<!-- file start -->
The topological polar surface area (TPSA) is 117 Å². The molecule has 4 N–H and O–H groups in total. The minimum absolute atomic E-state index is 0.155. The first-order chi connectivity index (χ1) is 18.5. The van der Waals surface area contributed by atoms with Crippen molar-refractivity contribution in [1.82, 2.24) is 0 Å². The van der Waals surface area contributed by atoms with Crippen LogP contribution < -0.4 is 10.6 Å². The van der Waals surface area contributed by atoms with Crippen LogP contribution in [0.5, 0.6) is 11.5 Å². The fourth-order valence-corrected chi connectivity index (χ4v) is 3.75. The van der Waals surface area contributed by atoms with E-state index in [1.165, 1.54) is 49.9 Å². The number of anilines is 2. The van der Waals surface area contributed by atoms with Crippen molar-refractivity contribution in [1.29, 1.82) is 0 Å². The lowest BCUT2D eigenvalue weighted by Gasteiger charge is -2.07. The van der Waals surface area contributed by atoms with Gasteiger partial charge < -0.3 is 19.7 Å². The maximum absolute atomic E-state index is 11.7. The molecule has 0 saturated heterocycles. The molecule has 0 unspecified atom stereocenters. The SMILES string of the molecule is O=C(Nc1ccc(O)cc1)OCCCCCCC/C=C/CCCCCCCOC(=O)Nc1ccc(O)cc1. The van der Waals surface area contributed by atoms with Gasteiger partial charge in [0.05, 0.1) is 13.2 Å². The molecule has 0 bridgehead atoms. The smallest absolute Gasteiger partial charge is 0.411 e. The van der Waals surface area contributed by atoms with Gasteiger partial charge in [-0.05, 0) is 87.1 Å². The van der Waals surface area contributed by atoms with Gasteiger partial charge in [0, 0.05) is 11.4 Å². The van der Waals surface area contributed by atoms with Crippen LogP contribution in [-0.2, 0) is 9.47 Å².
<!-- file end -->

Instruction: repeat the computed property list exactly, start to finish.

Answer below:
The topological polar surface area (TPSA) is 117 Å². The molecule has 4 N–H and O–H groups in total. The minimum absolute atomic E-state index is 0.155. The first-order chi connectivity index (χ1) is 18.5. The van der Waals surface area contributed by atoms with Crippen molar-refractivity contribution in [1.82, 2.24) is 0 Å². The van der Waals surface area contributed by atoms with Crippen LogP contribution < -0.4 is 10.6 Å². The van der Waals surface area contributed by atoms with Crippen LogP contribution in [0.5, 0.6) is 11.5 Å². The fourth-order valence-corrected chi connectivity index (χ4v) is 3.75. The van der Waals surface area contributed by atoms with E-state index in [1.165, 1.54) is 49.9 Å². The number of anilines is 2. The van der Waals surface area contributed by atoms with Crippen molar-refractivity contribution in [1.29, 1.82) is 0 Å². The lowest BCUT2D eigenvalue weighted by Gasteiger charge is -2.07. The van der Waals surface area contributed by atoms with Gasteiger partial charge < -0.3 is 19.7 Å². The maximum absolute atomic E-state index is 11.7. The molecule has 0 saturated heterocycles. The molecule has 0 unspecified atom stereocenters. The SMILES string of the molecule is O=C(Nc1ccc(O)cc1)OCCCCCCC/C=C/CCCCCCCOC(=O)Nc1ccc(O)cc1. The van der Waals surface area contributed by atoms with Gasteiger partial charge in [0.05, 0.1) is 13.2 Å². The molecule has 0 bridgehead atoms. The smallest absolute Gasteiger partial charge is 0.411 e. The van der Waals surface area contributed by atoms with Gasteiger partial charge in [-0.05, 0) is 87.1 Å². The van der Waals surface area contributed by atoms with Gasteiger partial charge in [0, 0.05) is 11.4 Å². The van der Waals surface area contributed by atoms with Crippen LogP contribution in [-0.2, 0) is 9.47 Å².